The NY Times reports on evolution and education in Texas:
Starting this summer, the state education board will determine the curriculum for the next decade and decide whether the "strengths and weaknesses" of evolution should be taught. The benign-sounding phrase, some argue, is a reasonable effort at balance. But critics say it is a new strategy taking shape across the nation to undermine the teaching of evolution, a way for students to hear religious objections under the heading of scientific discourse.
Already, legislators in a half-dozen states -- Alabama, Florida, Louisiana, Michigan, Missouri and South Carolina -- have tried to require that classrooms be open to "views about the scientific strengths and weaknesses of Darwinian theory," according to a petition from the Discovery Institute, the Seattle-based strategic center of the intelligent design movement.
The story mainly covers the local Texas aspects of the story, with quotes from the state education board chairman ("I believe a lot of incredible things") and some pro-evolution opponents.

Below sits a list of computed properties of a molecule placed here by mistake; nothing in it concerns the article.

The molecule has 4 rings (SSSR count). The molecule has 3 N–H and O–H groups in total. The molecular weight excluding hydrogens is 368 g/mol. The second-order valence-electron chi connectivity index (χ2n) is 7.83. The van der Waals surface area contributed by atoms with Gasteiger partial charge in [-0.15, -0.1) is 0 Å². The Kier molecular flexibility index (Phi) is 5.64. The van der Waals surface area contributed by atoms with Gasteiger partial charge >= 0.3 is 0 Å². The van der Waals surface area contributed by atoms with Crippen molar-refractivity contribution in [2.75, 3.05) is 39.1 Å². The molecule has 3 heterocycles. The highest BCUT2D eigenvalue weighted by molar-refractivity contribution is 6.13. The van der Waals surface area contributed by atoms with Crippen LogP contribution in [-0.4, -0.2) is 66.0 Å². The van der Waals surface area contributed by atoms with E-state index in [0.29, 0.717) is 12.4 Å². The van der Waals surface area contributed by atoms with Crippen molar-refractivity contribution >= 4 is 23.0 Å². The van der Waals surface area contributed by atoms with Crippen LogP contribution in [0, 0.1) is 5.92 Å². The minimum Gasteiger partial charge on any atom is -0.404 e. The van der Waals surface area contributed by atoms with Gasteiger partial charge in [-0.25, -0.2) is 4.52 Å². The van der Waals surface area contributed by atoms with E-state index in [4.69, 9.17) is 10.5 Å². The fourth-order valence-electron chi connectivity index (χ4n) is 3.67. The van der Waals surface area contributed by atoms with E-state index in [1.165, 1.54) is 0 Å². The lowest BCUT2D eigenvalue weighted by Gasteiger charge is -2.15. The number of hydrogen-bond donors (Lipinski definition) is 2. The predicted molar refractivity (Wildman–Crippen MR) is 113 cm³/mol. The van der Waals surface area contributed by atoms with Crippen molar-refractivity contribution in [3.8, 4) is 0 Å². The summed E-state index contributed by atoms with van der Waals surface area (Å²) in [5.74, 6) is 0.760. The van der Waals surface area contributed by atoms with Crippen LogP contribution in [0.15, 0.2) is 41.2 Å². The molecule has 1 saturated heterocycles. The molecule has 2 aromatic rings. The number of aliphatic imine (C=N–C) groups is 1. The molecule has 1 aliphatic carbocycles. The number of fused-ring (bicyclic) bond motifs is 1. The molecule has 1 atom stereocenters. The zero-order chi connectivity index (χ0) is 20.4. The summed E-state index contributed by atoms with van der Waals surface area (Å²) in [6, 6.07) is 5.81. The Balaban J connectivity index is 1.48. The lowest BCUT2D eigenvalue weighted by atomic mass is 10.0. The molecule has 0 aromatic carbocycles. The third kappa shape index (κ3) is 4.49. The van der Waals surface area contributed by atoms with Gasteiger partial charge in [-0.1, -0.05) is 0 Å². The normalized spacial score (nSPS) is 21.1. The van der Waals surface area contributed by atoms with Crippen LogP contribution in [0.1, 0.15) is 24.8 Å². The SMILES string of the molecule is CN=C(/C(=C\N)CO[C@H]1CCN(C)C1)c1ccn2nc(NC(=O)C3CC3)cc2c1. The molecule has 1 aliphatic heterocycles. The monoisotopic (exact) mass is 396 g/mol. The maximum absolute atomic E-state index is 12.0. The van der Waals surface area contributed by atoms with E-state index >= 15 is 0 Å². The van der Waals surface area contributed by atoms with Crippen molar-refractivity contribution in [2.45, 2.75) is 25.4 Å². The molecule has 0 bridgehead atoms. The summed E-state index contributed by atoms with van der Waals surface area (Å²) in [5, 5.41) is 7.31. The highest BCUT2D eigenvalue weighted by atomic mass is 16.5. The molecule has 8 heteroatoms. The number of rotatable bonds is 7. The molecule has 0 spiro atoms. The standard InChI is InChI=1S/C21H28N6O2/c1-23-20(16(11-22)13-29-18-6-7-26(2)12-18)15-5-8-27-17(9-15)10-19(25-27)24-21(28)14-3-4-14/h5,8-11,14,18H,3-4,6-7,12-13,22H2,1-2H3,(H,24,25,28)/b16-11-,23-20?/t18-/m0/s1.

I looked at the website where the Texans for Better Science Education lay out examples of the "weaknesses" that should be taught. They're pretty weak, all right. I think that most of these could be included in a science course as "common myths about evolutionary theory."
The Cambrian explosion quickly produced all of the basically different body structures, and some of these have since become extinct. This is very different from the evolutionary tree of life, which suggests a slow and gradual increase in body structures.
No, no it doesn't. Evolutionary theory provides no reason to think that body structures should change at a slow constant rate. The synthetic theory emphasizes why bursts of adaptive change should happen episodically.
Many life forms persist through large expanses of geologic time with essentially no change. Evolution theory suggests that mutations occur randomly over time and are selected to produce continuing change as the environment continually changes.
No, no it doesn't. Some organisms may well have relatively constant environments for millions of years.
Selective breeding has produced only very limited change with no new structures occurring over thousands of years and multitudes of generations of selection.
Umm... teosinte? I think that biology texts should devote a lot more attention to selective breeding, as the best concrete examples of evolution in action.
So, that reflects on the basic problem with the idea of teaching evolution's "weaknesses": A real weakness is not a matter of ignorance, but a matter of evidence weighing in favor of some alternative hypothesis. We don't have that here.